Eric English
February 17, 2010
Photos By: Jim Smart, Owner, Source Interlink Media Archives

Colors Of The Rainbow?
Mustang Boss 429s came in limited colors in both model years of production. Interestingly, there was no overlap from one year to the next.

1969

  • Wimbledon White
  • Raven Black
  • Royal Maroon
  • Candy Apple Red
  • Black Jade

1970

  • Grabber Blue
  • Grabber Green
  • Grabber Orange
  • Calypso Coral
  • Pastel Blue

Induction Function
Factory Boss 429 Mustangs used a single four barrel dual-plane aluminum intake, topped with a vacuum secondary 735 cfm Holley. Despite the fact that this arrangement had some distinct performance limits, alternative induction was hard to come by due to the limited production nature of the engine.

Never available in sizeable quantity, Ford did cast up a small number of street/strip oriented dual quad and tri-power intakes, essentially experimental pieces which are rare as hen's teeth today. By some accounts, the 3-2s arrangement may be single digit rare, while 2-4s may have been in a 15-20 quantity. Both Dave Lyall and Butch Leal separately recounted to MM&F how they took matters into their own hands, creating tunnel ram intakes for match racing and Pro Stock in late '69. Leal says that after he grafted the upper portion of a big block Chevy intake to some sort of Boss lower, Buddy Bar Castings cleaned it up and cast it as a one-off intake for Leal's race efforts. Lyall's similar story likewise began with a BBC tunnel ram, which Lyall had grafted to another Boss lower, and really worked it over. When Ford race engine engineer Wayne Gapp saw what Lyall had done, he used the creation as a baseline for developing a Boss 429 specific tunnel ram with Weiand. Once the Weiand piece came to market, it became the standard bearer for use in Pro Stock and match racing.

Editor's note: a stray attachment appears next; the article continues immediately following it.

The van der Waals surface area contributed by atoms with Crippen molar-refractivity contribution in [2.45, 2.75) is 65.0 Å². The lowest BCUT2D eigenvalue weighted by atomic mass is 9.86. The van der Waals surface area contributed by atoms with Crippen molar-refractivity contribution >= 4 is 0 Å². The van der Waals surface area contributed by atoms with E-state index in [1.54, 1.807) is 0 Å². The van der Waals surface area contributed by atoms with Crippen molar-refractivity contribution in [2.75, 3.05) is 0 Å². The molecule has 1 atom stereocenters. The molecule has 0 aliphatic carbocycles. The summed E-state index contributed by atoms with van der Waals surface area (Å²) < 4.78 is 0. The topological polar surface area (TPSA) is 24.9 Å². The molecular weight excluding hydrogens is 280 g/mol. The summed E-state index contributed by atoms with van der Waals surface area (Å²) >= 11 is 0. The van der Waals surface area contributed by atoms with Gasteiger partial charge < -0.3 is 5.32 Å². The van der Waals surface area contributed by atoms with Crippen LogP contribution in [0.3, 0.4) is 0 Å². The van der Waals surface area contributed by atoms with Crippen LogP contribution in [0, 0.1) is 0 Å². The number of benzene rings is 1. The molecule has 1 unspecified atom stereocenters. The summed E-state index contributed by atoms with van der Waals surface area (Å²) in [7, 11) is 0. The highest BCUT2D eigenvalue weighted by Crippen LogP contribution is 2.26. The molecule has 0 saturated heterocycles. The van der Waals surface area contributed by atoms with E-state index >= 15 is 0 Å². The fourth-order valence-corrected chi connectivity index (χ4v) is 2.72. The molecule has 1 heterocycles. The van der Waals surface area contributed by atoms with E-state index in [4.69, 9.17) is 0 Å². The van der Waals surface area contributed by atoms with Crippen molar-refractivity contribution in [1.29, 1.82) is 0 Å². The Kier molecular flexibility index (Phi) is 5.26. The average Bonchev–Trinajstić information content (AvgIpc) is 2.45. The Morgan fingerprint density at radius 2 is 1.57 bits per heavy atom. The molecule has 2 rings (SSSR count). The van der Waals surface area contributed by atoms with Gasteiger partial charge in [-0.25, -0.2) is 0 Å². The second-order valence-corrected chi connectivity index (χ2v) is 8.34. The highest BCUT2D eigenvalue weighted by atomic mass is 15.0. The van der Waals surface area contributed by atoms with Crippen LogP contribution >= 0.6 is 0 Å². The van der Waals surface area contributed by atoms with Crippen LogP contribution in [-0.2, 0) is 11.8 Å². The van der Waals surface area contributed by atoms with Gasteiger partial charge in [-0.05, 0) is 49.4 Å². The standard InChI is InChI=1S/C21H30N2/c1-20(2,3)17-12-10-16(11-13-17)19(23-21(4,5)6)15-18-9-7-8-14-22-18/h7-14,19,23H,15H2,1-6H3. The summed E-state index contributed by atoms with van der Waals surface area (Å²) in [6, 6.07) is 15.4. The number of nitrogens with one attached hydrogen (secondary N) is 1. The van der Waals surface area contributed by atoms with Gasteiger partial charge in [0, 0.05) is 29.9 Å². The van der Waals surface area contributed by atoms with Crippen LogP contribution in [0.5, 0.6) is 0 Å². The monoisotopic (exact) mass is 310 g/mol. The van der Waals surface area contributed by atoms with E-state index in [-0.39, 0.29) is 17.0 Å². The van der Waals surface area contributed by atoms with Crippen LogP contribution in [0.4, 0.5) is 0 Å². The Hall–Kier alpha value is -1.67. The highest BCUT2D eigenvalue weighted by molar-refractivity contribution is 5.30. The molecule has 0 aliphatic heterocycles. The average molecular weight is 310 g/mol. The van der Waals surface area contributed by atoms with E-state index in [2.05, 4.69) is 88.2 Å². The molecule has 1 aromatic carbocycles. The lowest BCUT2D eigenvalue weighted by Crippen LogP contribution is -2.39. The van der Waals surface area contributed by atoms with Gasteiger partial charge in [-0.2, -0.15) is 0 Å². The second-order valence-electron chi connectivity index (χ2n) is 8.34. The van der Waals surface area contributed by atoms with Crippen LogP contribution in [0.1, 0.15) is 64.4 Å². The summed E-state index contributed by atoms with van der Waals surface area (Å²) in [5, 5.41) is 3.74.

On the stock car side of the equation, at least a couple of intakes were used depending on track length. Short tracks typically dictated a ram box style intake with 12-inch long passages underneath a top plate that accommodated a Holley Dominator. Longer tracks would normally require a single-plane single four barrel spider intake--again with a Dominator carb configuration.

Ed Schartman had good company with his Pro Stock Maverick, as the compact platform was a favorite for Ford racers of the early '70s. Schartman called the Mav a much better Pro Stock ride than his '69/'70 Cougar, which he described to us as being more of a show car; "it was just too big and heavy to do well in Pro Stock." Even the lighter Maverick proved "just barely competitive" in Pro Stock for Schartman, but did very well as a match racer where the rulebooks were thrown to the wind. Current owner Frank Druse Jr. says that in some period promotional material, Schartman was referred to as "The Match Race King" with the Maverick. Druse bought the clapped out racer in 1990, and has put it back together much as it was when Schartman raced, including fiberglass hood and doors. "I remember an incident at Bill Stroppe's shop in February 1970, just prior to the NHRA Winternats. I had taken both my Mustangs west, as the AHRA Winternationals were at Phoenix the previous week. However, I only had one engine ready, intending to switch cars with it. Unfortunately, I hurt the engine at Phoenix, so when I got to Stroppe's shop, I had to rebuild it. It so happened that Nicholson also had to rebuild his 427 Cammer engine, so when we finished our engines, Stroppe offered to run both engines in on his dyno. My engine ran first, and made just over 700hp. Then Nicholson ran his engine, and it only made 600hp. I thought I had him and the field covered, but to my surprise, such was not the case. Nicholson was at least a tenth quicker than me. Then it dawned on me, it was the area under the curve that is what counts. My engine made 700hp at a very brief and narrow peak at 7,200 rpm, and fell off badly. On the other hand, Nicholson's Cammer only made 600hp, but it did it from 6,000 to 8,000 rpm. Therefore, in transient use, at any given rpm going down the track, except for 7,200 rpm, Nicholson was putting more power the rear wheels than I was.

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